Media: The Belfast boy who is doing all right, Jack

Robert Cooper, head of drama at BBC Northern Ireland, is in bullish mood - but then he is taking his latest production to Cannes, says Rob Brown
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The Independent Online
BBC dramatists seem to have their sights sets as much on the big as the small screen these days. Buoyed by the box office triumph of Mrs Brown, which earned Judi Dench an Oscar nomination for her portrayal of Queen Victoria, a delegation from the corporation will be heading off this week to the Cannes Film Festival with a clutch of celluloid productions.

David Thompson, Head of BBC Films, says he is delighted to have "a striking range of films both in the main festival and in the market". The production which will doubtless stir up most empathy among the massive press corps will be Divorcing Jack, an adaptation of Colin Bateman's bestseller about a satirical columnist on a Belfast newspaper who finds life somewhat less funny after a female student, with whom he's been having a brief affair, is mysteriously bumped off.

Robert Cooper, BBC Northern Ireland's head of drama, was gushing in his praise of this pounds 3m production when we met up in his Belfast office last week. "It's very different, vigorous, irreverent and full of dark humour," he trilled. "It's everything we wanted it to be."

Yet, as he prepares to leave behind bleak rainy Belfast for a few days networking in the south of France with some of the most glamorous and powerful people in the world of film, Cooper isn't completely joyful.

His original plan, he disclosed, had been to make Divorcing Jack for television, but that idea had to be dropped when the cost of the project became apparent. "To secure the necessary finance, more and more single dramas now have to be made as feature films for theatrical release," he observed. "In fact, it is now very hard to make one-off films on television- alone budgets."

The problem with this reliance on cinema, as he sees it, is that it imposes severe creative constraints. To earn a theatrical release, movies must have obvious mainstream appeal and, hence, commercial potential.

"It's wonderful to branch out into feature films," argues Cooper. "However, it is important to preserve particular types of television drama which would never make it on to the big screen.

"We need to encourage individual writers whose perspectives are challenging, even quite subversive. That's what public service broadcasting is all about."

Meanwhile, Cooper cannot complain about his strike rate on the commissioning front. In the last year alone, his 12-strong team has been responsible for developing network drama and film projects that have been budgeted at a total of pounds 25m.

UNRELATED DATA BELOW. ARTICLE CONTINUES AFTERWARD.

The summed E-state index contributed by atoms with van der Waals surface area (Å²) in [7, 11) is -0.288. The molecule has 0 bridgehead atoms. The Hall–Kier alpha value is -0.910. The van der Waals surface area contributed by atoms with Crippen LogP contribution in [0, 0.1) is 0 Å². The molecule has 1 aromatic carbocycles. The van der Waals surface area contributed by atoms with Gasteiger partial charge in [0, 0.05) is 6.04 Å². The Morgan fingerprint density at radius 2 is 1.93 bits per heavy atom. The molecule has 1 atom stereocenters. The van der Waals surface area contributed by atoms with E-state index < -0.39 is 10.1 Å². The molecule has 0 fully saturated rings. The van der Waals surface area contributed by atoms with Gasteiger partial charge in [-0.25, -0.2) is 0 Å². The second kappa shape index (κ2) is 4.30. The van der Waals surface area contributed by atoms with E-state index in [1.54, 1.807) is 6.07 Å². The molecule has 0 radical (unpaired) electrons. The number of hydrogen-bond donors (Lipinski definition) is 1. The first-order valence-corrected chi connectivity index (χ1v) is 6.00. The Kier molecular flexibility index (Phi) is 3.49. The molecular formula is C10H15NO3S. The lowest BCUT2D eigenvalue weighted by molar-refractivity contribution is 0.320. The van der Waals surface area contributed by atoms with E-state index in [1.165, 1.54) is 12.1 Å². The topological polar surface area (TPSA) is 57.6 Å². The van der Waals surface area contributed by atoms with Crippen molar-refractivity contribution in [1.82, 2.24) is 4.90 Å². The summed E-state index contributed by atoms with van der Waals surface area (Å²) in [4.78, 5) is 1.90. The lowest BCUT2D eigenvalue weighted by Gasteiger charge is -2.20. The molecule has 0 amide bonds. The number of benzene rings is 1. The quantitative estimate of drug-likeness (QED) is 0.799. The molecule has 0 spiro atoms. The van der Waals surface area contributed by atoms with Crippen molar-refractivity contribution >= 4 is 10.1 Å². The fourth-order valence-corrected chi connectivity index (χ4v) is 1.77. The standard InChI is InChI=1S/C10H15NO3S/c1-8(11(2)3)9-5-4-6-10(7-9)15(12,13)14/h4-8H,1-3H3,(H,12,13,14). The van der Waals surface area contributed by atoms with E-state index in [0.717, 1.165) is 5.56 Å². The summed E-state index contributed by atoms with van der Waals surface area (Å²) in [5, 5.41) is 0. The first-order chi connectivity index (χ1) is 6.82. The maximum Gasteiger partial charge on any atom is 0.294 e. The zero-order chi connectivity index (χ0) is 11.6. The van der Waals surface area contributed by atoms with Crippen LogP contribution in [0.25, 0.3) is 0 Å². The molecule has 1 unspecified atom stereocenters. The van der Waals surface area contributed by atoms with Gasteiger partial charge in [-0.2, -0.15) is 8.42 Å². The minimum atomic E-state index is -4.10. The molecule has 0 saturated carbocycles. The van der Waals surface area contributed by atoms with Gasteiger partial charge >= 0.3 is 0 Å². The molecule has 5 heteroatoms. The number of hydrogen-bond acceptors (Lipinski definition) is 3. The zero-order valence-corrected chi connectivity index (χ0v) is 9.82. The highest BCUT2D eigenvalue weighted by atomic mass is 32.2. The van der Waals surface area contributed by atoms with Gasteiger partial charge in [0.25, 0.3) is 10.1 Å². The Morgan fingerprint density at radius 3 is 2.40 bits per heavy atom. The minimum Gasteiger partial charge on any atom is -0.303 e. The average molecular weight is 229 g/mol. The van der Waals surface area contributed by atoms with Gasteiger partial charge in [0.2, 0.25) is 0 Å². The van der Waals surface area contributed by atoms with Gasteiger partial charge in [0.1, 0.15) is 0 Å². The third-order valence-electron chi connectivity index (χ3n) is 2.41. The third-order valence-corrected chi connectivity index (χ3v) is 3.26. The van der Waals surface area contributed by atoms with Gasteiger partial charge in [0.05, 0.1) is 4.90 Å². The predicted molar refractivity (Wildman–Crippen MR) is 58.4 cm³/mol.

That's quite a contrast to the situation a decade ago when Cooper took up the post. In 1988 BBC Northern Ireland's drama department was almost totally moribund. Now it makes the hit series Ballykissangel and is about to start shooting a second series of The Ambassador in Dublin,

The bulk of its showreel now consists of material shot south of the border. Although crews from the north regularly work on projects in the republic, they resent the fact that so little emanates from Ulster. Cooper, a 47-year-old Englishman, came under fire last week when it emerged that he had failed to get the green light for a major new detective series set in the north. Accusations flow that the project, entitled The Stranger, had been dropped because it was too hot to handle now that the future of the RUC is back in the political melting pot.

Cooper was also disappointed to receive a rejection note from his network controllers, but he insists that their decision was based purely on creative grounds.

Local anger may subside next year when another of Cooper's cherished projects has been pencilled in for production. Written by Graham Reid, Six into Twenty-Six Won't Go will be a landmark six-part serial about three Protestant chums living through the Troubles. It will be shot on location in Belfast with a budget of pounds 4m.

The average British viewer can only take so much bleak realism from Northern Ireland, he believes. "I think most viewers probably feel they've had the right amount of stories about the Ulster Troubles," says Cooper. "Making popular drama in this part of the world is difficult."

Divorcing Jack succeeds, in his view, because it is laced with dark humour, is fast-paced and, ultimately, big on entertainment.

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